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Archive for the ‘governance’ category

Jan 19, 2019

Why it is dangerous to build ever larger big bang machines

Posted by in categories: alien life, astronomy, cosmology, energy, engineering, ethics, existential risks, general relativity, governance, gravity, innovation, law, nuclear energy, nuclear weapons, particle physics, philosophy, physics, policy, quantum physics, science, scientific freedom, security, singularity, space travel, supercomputing, theory, time travel

CERN has revealed plans for a gigantic successor of the giant atom smasher LHC, the biggest machine ever built. Particle physicists will never stop to ask for ever larger big bang machines. But where are the limits for the ordinary society concerning costs and existential risks?

CERN boffins are already conducting a mega experiment at the LHC, a 27km circular particle collider, at the cost of several billion Euros to study conditions of matter as it existed fractions of a second after the big bang and to find the smallest particle possible – but the question is how could they ever know? Now, they pretend to be a little bit upset because they could not find any particles beyond the standard model, which means something they would not expect. To achieve that, particle physicists would like to build an even larger “Future Circular Collider” (FCC) near Geneva, where CERN enjoys extraterritorial status, with a ring of 100km – for about 24 billion Euros.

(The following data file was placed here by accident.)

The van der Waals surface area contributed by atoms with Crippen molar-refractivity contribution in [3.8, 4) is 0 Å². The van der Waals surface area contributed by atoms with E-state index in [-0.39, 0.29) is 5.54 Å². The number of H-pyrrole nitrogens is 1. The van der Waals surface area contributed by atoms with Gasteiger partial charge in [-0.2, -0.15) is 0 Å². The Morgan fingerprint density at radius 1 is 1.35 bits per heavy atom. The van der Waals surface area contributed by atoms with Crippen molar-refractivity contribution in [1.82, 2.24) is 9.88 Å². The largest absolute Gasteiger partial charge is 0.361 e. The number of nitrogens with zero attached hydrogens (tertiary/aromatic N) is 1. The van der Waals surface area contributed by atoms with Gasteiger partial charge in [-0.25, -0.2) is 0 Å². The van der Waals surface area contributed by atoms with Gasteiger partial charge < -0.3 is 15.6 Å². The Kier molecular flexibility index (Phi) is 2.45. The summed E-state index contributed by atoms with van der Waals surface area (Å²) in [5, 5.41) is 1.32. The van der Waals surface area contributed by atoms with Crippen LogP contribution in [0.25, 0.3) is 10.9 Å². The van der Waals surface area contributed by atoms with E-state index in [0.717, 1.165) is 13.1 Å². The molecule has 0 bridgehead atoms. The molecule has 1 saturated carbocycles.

Experts point out that this research could be as limitless as the universe itself. The UK’s former Chief Scientific Advisor, Prof Sir David King told BBC: “We have to draw a line somewhere otherwise we end up with a collider that is so large that it goes around the equator. And if it doesn’t end there perhaps there will be a request for one that goes to the Moon and back.”

“There is always going to be more deep physics to be conducted with larger and larger colliders. My question is to what extent will the knowledge that we already have be extended to benefit humanity?”

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Jan 9, 2019

Will humanity survive this century? Sir Martin Rees predicts ‘a bumpy ride’ ahead

Posted by in categories: biotech/medical, governance, security